This was it. Chris Curtis’s moment had come.
After 10 years of toiling away on the regional MMA scene, bouncing from Kentucky to Pennsylvania to Rhode Island, even taking a stop in Alberta, Canada, “The Action Man” was finally going to get that UFC contract. He’d been signed for a welterweight fight on the season two premiere of Dana White’s Tuesday Night Contender Series, a booking that felt like culmination of all the hard work that the Curtis put into the sport.
At 18-5, he entered Tuesday’s show in Las Vegas as the most experienced fighter by far, with the rest of the participants having an average of about seven pro bouts between them. All Curtis had to do was take care of business, which he did, dispatching of Sean Lally with a highlight-reel hook kick in round three.
In that moment, Curtis was certain that his UFC dream had finally come true.
“I was 100 percent sure,” Curtis told MMA Fighting. “I was 100 percent sure I had gotten it. In my head I said, come out, perform, get a good finish and that’s mine. I had damn near double the fights of other people on that card. I was the most experienced guy there. I was ready and in my head I’m prepared to lose the fight and not get the contract, or I knew if I won the fight and I finished him I would get signed.
“And it’s like a coin flip that’s kind of weird because the coin landed on edge this time. It’s just the one scenario I wasn’t prepared for is it lands on its edge and I’m like, ‘Huh? Alright.’”
Curtis got the finish, but didn’t get the contract. A coin on its edge.
That same evening, Curtis took to social media to announce that, in addition to injuring his hand, he’d made the decision to walk away from MMA competition.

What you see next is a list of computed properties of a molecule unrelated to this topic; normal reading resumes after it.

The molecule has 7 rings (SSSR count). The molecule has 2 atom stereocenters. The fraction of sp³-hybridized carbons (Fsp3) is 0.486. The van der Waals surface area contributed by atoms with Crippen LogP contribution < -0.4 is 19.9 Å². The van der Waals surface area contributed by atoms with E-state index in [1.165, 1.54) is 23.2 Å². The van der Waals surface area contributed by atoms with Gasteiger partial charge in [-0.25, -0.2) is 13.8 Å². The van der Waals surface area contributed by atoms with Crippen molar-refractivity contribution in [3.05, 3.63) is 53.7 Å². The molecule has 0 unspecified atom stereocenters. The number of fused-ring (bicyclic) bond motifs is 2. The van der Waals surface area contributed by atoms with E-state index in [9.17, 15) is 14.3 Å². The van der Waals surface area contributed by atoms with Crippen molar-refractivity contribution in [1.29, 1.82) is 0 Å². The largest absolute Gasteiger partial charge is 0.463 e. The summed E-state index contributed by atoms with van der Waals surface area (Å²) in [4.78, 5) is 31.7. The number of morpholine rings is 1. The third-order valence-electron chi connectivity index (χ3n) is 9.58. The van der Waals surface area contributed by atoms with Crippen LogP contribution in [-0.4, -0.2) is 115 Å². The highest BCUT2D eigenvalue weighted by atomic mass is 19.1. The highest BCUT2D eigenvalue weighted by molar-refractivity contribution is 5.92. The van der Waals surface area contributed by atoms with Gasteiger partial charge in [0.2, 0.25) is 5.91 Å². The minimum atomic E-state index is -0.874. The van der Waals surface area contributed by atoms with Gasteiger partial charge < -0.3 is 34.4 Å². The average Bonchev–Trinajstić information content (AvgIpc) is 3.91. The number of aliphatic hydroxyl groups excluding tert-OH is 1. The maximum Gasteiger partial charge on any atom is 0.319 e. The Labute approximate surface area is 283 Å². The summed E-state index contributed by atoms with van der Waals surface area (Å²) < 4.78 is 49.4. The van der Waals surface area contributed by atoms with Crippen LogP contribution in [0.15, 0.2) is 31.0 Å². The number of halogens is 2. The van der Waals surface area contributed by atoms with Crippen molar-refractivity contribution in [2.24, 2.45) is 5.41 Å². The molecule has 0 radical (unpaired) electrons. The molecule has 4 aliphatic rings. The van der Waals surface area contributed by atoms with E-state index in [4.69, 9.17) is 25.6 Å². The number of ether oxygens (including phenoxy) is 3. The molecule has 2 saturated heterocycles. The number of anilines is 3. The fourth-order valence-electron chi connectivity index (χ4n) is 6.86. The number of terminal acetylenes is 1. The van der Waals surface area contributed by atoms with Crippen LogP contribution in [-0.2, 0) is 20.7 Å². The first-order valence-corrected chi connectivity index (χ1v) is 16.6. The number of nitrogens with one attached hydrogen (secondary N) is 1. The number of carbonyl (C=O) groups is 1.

The news may have seemed abrupt given that Curtis had just won his sixth straight fight and on UFC Fight Pass, the biggest platform he’d ever performed on. But thoughts of retirement that had crossed Curtis’s mind long before.
There had been brushes with the UFC in the past. Curtis tried out for a recent season of The Ultimate Fighter that was supposed to showcase lightweights and welterweights, but the producers decided to go with only the 155-pound fighters. A bout with UFC and Bellator veteran Nah-Shon Burrell in April 2016 looked like it might propel Curtis to the big show, but Burrell ended up winning a split decision and Curtis says the questionable result set him back another two years.
With a Contender Series opportunity looming, Curtis gave himself an ultimatum.
“I knew four months ago if it didn’t work out that this was it,” said Curtis. “After my last fight, we were kind of holding out for the Contender thing so in the camp for my last fight I was like, I’m going to go through with this and if it doesn’t work out then that’s it.
“I’m 30 years old, I’ll be 31 in July. It’s too old to be a prospect. Honestly, it’s kind of BS. I put more time in than those people on the freakin’ roster, I don’t know what I’ve had to do, so I knew months ago that if it didn’t work out that was it for me.”